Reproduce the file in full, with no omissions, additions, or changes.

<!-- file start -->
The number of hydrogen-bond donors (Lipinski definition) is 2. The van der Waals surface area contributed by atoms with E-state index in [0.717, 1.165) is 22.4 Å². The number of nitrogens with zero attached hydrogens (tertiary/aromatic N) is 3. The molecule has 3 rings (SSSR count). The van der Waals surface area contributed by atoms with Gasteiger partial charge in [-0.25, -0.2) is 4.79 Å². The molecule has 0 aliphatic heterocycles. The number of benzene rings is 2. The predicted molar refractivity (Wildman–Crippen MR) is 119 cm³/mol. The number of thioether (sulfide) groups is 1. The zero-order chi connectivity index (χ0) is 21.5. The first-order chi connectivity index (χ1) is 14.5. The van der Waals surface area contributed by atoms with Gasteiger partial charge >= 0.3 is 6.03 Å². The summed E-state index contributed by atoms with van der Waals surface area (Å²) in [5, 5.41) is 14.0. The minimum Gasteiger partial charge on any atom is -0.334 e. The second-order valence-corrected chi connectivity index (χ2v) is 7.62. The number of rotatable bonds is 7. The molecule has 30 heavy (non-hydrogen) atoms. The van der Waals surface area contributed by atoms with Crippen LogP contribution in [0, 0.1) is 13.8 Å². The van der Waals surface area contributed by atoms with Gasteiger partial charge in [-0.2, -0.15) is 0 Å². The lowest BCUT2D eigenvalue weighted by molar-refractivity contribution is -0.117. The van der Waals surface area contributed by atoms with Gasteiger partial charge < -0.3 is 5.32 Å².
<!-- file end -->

The number of hydrogen-bond donors (Lipinski definition) is 2. The van der Waals surface area contributed by atoms with E-state index in [0.717, 1.165) is 22.4 Å². The number of nitrogens with zero attached hydrogens (tertiary/aromatic N) is 3. The molecule has 3 rings (SSSR count). The van der Waals surface area contributed by atoms with Gasteiger partial charge in [-0.25, -0.2) is 4.79 Å². The molecule has 0 aliphatic heterocycles. The number of benzene rings is 2. The predicted molar refractivity (Wildman–Crippen MR) is 119 cm³/mol. The number of thioether (sulfide) groups is 1. The zero-order chi connectivity index (χ0) is 21.5. The first-order chi connectivity index (χ1) is 14.5. The van der Waals surface area contributed by atoms with Gasteiger partial charge >= 0.3 is 6.03 Å². The summed E-state index contributed by atoms with van der Waals surface area (Å²) in [5, 5.41) is 14.0. The minimum Gasteiger partial charge on any atom is -0.334 e. The second-order valence-corrected chi connectivity index (χ2v) is 7.62. The number of rotatable bonds is 7. The molecule has 30 heavy (non-hydrogen) atoms. The van der Waals surface area contributed by atoms with Crippen LogP contribution in [0, 0.1) is 13.8 Å². The van der Waals surface area contributed by atoms with Gasteiger partial charge in [-0.2, -0.15) is 0 Å². The lowest BCUT2D eigenvalue weighted by molar-refractivity contribution is -0.117. The van der Waals surface area contributed by atoms with Gasteiger partial charge < -0.3 is 5.32 Å².